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The GDPR 90-Day Countdown is on! (No Need to Freak Out)
May 25, 2018 is a day that many organizations have (or should have) marked on their calendars as a game-changing moment for their business. That’s the “go-live” date for the European Union’s General Data Protection Regulation (GDPR). As I previously wrote, this truly is a groundbreaking piece of legislation that should be taken very seriously. And if you read the countless GDPR-related research reports and surveys, it’s clear that few (if any) US companies impacted by the regulation will be fully compliant in the next 90 days.
Yet, I’m here to tell you there is no need to panic.
But if virtually no organization is fully GDPR compliant by May 25, how does one properly assess GDPR risk? This is where it is critical to understand the cultural differences between US and EU regulators. US regulators tend toward absolutism—you are either fully in compliance or you are not. EU regulators are more nuanced and focused on “intent to comply” rather than literal box-checking compliance. Because of this, May 25 should not be interpreted as a date for full GDPR compliance. Rather, it is a date where companies must be able to prove their intent to comply. To do this, following are three objectives organizations should achieve by May 25.
Goal 1: Know where your GDPR-relevant data is located. Companies need to understand where this data is located, and who has access to it. Once you know this, you can start taking the appropriate steps for protecting that data. You can walk into your legal department and say, “I’m collecting this kind of data from EU citizens,” and ensure they have the right contracts in place to authorize that kind of data collection. Then you can make sure you have the right process controls in place to protect the data. Knowing where your data is located, making sure your data collection practices are legal, and having the controls in place to protect that data are all key milestones to have in place by the May 25 deadline.
Goal 2: Develop a compliance plan. This is where we get into the difference between US and EU regulators. As I said earlier, US regulators lean toward the “absolutist” side of the house, while EU regulators view GDPR compliance as a process. As such, having a compliance plan in place by May 25 will dramatically reduce the risk of penalties. You won’t be in full compliance with GDPR, but being able to hand an EU regulator a compliance plan and say, “Here is how we plan to get to GDPR compliance,” will do a world of good. So, when you think about it, if you achieve goals 1 and 2, you can say to a regulator, “I know where my data is located, I know who has access to it, I understand my controls, I’ve confirmed my collection processes are legal, and I can report on all of this.” For the initial stage of GDPR, having a plan should keep your company out of immediate trouble.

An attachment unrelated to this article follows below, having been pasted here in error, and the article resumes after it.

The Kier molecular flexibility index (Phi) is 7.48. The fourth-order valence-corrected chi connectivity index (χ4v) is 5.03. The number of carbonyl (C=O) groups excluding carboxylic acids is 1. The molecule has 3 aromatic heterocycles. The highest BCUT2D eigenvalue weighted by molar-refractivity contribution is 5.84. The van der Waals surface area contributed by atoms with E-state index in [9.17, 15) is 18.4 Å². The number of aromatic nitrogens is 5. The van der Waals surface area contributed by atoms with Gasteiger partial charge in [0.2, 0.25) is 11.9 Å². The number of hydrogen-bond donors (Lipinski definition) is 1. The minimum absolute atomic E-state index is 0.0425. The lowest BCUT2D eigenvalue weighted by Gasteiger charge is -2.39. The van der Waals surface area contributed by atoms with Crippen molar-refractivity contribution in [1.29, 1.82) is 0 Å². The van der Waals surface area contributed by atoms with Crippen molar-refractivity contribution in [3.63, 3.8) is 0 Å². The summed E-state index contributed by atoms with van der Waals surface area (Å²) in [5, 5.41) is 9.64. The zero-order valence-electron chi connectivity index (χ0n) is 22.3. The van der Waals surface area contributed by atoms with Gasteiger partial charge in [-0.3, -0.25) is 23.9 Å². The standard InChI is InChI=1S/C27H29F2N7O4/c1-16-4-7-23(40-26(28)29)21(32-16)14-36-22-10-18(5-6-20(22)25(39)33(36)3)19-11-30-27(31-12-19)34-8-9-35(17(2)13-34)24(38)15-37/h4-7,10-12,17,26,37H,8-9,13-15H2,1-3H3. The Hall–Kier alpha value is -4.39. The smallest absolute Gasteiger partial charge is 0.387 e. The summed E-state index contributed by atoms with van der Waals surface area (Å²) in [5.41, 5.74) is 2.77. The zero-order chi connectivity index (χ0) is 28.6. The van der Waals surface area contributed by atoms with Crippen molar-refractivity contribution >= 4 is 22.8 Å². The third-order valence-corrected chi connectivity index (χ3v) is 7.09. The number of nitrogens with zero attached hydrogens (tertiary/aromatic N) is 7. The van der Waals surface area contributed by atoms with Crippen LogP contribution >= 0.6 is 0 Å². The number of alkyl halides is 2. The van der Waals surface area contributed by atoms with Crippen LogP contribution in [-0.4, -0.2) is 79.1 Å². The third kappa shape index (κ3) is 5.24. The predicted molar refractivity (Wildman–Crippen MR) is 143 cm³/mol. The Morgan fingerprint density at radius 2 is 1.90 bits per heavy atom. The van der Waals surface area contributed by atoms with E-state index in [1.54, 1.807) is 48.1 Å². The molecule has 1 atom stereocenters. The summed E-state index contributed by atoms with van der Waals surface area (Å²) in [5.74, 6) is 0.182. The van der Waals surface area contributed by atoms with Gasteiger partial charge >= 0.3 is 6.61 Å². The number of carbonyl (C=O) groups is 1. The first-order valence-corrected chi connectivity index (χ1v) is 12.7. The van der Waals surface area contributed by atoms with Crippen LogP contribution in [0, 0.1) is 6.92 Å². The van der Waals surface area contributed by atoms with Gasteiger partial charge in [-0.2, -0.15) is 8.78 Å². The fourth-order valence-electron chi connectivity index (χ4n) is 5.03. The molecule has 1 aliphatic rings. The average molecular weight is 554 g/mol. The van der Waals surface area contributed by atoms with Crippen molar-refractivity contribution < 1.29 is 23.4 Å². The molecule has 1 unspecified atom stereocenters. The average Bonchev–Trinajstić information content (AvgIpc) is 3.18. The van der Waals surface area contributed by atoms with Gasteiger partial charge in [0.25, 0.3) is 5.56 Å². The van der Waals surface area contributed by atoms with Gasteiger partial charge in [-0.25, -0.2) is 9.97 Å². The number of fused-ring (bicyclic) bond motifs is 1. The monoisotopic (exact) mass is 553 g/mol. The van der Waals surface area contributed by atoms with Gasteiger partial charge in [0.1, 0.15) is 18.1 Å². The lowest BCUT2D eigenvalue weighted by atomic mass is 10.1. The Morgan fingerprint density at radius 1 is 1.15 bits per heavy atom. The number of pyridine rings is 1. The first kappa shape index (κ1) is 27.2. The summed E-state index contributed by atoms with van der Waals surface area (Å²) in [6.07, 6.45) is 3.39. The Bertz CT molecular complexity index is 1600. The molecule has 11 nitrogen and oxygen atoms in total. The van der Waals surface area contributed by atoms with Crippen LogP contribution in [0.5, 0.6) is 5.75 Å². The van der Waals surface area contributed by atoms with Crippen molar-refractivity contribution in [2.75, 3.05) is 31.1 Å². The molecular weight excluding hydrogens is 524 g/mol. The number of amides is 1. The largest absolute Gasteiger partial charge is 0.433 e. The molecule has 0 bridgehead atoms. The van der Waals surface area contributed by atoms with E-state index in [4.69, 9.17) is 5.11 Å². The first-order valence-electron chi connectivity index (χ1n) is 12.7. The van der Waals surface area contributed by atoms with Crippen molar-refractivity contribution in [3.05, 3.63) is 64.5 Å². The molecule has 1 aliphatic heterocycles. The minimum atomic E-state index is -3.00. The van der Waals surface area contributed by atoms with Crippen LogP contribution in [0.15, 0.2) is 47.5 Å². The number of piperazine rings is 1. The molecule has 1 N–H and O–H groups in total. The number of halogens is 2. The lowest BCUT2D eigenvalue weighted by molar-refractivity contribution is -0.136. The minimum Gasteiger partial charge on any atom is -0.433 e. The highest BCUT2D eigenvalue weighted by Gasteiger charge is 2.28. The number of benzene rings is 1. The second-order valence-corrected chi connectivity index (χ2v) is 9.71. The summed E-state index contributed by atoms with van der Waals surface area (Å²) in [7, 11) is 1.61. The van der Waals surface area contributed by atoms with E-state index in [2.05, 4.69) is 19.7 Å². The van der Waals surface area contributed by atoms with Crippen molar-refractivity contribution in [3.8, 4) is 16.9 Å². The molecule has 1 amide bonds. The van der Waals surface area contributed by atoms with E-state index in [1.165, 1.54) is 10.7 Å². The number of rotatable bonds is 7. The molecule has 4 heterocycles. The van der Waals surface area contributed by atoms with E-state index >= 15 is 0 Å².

Goal 3: Prioritize GDPR with the rest of your security program. This does not fall under the literal “GDPR compliance” category, but it is important not to repeat the mistakes of the past. With other major regulations like HIPAA, Sarbanes-Oxley and PCI, too often companies would drop everything and just focus on achieving compliance. In doing this, they neglected other parts of their security programs, causing the self-defeating situation where achieving compliance actually made them less secure. This is why we saw an explosion of medical data breaches even when most healthcare organizations were in compliance with the HITECH Act. As companies draw closer to the GDPR deadline, it is critical to build a strategic plan that prioritizes GDPR activities against everything else that needs to be done in the security program. This way you can meet your core security requirements while moving toward GDPR compliance.
Let me be clear. The EU is going to be penalizing companies. I fully expect regulators to make examples out of organizations that are woefully out of compliance, and the penalties are going to hurt. But if companies can achieve the above-listed goals, they will not be deemed “woefully out of compliance” and can progress down the road to GDPR in a safe and sane way—making that May 25 deadline much less daunting.
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